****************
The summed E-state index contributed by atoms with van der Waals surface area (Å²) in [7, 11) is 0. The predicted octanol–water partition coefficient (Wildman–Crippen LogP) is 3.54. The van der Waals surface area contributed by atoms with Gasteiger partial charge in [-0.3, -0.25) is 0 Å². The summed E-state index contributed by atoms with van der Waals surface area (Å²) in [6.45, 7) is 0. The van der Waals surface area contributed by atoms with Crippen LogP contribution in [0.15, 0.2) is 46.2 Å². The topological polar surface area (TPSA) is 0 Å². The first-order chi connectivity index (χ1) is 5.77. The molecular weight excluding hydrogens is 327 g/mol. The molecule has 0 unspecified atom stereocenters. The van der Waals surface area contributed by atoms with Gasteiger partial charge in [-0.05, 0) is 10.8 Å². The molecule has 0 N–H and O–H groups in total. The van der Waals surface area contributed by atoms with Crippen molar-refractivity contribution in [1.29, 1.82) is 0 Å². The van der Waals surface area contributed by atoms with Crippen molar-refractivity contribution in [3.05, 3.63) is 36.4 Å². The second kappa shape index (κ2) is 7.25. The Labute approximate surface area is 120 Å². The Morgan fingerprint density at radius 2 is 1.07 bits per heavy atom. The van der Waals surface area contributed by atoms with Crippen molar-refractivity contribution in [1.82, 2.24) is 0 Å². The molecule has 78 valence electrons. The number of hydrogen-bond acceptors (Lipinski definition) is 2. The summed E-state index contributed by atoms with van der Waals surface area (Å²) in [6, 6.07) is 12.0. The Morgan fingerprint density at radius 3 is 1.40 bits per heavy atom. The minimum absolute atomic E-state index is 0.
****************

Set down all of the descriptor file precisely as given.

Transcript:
The summed E-state index contributed by atoms with van der Waals surface area (Å²) in [7, 11) is 0. The predicted octanol–water partition coefficient (Wildman–Crippen LogP) is 3.54. The van der Waals surface area contributed by atoms with Gasteiger partial charge in [-0.3, -0.25) is 0 Å². The summed E-state index contributed by atoms with van der Waals surface area (Å²) in [6.45, 7) is 0. The van der Waals surface area contributed by atoms with Crippen LogP contribution in [0.15, 0.2) is 46.2 Å². The topological polar surface area (TPSA) is 0 Å². The first-order chi connectivity index (χ1) is 5.77. The molecular weight excluding hydrogens is 327 g/mol. The molecule has 0 unspecified atom stereocenters. The van der Waals surface area contributed by atoms with Gasteiger partial charge in [-0.05, 0) is 10.8 Å². The molecule has 0 N–H and O–H groups in total. The van der Waals surface area contributed by atoms with Crippen molar-refractivity contribution in [1.29, 1.82) is 0 Å². The van der Waals surface area contributed by atoms with Crippen molar-refractivity contribution in [3.05, 3.63) is 36.4 Å². The second kappa shape index (κ2) is 7.25. The Labute approximate surface area is 120 Å². The Morgan fingerprint density at radius 2 is 1.07 bits per heavy atom. The van der Waals surface area contributed by atoms with Crippen molar-refractivity contribution in [1.82, 2.24) is 0 Å². The molecule has 78 valence electrons. The number of hydrogen-bond acceptors (Lipinski definition) is 2. The summed E-state index contributed by atoms with van der Waals surface area (Å²) in [6, 6.07) is 12.0. The Morgan fingerprint density at radius 3 is 1.40 bits per heavy atom. The minimum absolute atomic E-state index is 0.